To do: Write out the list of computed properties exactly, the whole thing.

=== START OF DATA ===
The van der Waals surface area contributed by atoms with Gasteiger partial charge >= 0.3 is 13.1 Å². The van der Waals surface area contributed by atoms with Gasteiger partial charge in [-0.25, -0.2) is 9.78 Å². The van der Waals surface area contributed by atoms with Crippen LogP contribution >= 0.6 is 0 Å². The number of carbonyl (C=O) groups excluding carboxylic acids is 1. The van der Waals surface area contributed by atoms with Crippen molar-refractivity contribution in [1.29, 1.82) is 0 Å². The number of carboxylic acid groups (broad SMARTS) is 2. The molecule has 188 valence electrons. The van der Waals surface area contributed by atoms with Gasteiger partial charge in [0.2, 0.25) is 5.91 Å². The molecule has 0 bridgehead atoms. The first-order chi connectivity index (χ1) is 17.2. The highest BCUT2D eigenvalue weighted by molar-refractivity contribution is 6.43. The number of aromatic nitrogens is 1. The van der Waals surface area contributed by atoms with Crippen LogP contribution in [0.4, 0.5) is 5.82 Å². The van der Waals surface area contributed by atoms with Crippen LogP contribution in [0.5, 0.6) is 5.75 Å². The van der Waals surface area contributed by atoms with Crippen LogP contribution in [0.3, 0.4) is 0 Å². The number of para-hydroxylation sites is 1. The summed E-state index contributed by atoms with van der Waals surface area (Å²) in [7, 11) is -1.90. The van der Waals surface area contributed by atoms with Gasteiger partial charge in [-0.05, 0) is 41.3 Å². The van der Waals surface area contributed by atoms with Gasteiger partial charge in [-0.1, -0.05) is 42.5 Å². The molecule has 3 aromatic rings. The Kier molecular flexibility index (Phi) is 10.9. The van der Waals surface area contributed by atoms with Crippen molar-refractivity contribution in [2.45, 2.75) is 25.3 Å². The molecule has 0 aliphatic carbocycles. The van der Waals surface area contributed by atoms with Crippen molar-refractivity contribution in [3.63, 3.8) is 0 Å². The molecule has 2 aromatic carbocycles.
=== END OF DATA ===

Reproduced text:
The van der Waals surface area contributed by atoms with Gasteiger partial charge >= 0.3 is 13.1 Å². The van der Waals surface area contributed by atoms with Gasteiger partial charge in [-0.25, -0.2) is 9.78 Å². The van der Waals surface area contributed by atoms with Crippen LogP contribution >= 0.6 is 0 Å². The number of carbonyl (C=O) groups excluding carboxylic acids is 1. The van der Waals surface area contributed by atoms with Crippen molar-refractivity contribution in [1.29, 1.82) is 0 Å². The number of carboxylic acid groups (broad SMARTS) is 2. The molecule has 188 valence electrons. The van der Waals surface area contributed by atoms with Gasteiger partial charge in [0.2, 0.25) is 5.91 Å². The molecule has 0 bridgehead atoms. The first-order chi connectivity index (χ1) is 17.2. The highest BCUT2D eigenvalue weighted by molar-refractivity contribution is 6.43. The number of aromatic nitrogens is 1. The van der Waals surface area contributed by atoms with Crippen LogP contribution in [0.4, 0.5) is 5.82 Å². The van der Waals surface area contributed by atoms with Crippen LogP contribution in [0.5, 0.6) is 5.75 Å². The van der Waals surface area contributed by atoms with Crippen LogP contribution in [0.3, 0.4) is 0 Å². The number of para-hydroxylation sites is 1. The summed E-state index contributed by atoms with van der Waals surface area (Å²) in [7, 11) is -1.90. The van der Waals surface area contributed by atoms with Gasteiger partial charge in [-0.05, 0) is 41.3 Å². The van der Waals surface area contributed by atoms with Gasteiger partial charge in [-0.1, -0.05) is 42.5 Å². The molecule has 3 aromatic rings. The Kier molecular flexibility index (Phi) is 10.9. The van der Waals surface area contributed by atoms with Crippen molar-refractivity contribution in [2.45, 2.75) is 25.3 Å². The molecule has 0 aliphatic carbocycles. The van der Waals surface area contributed by atoms with Crippen molar-refractivity contribution in [3.63, 3.8) is 0 Å². The molecule has 2 aromatic carbocycles.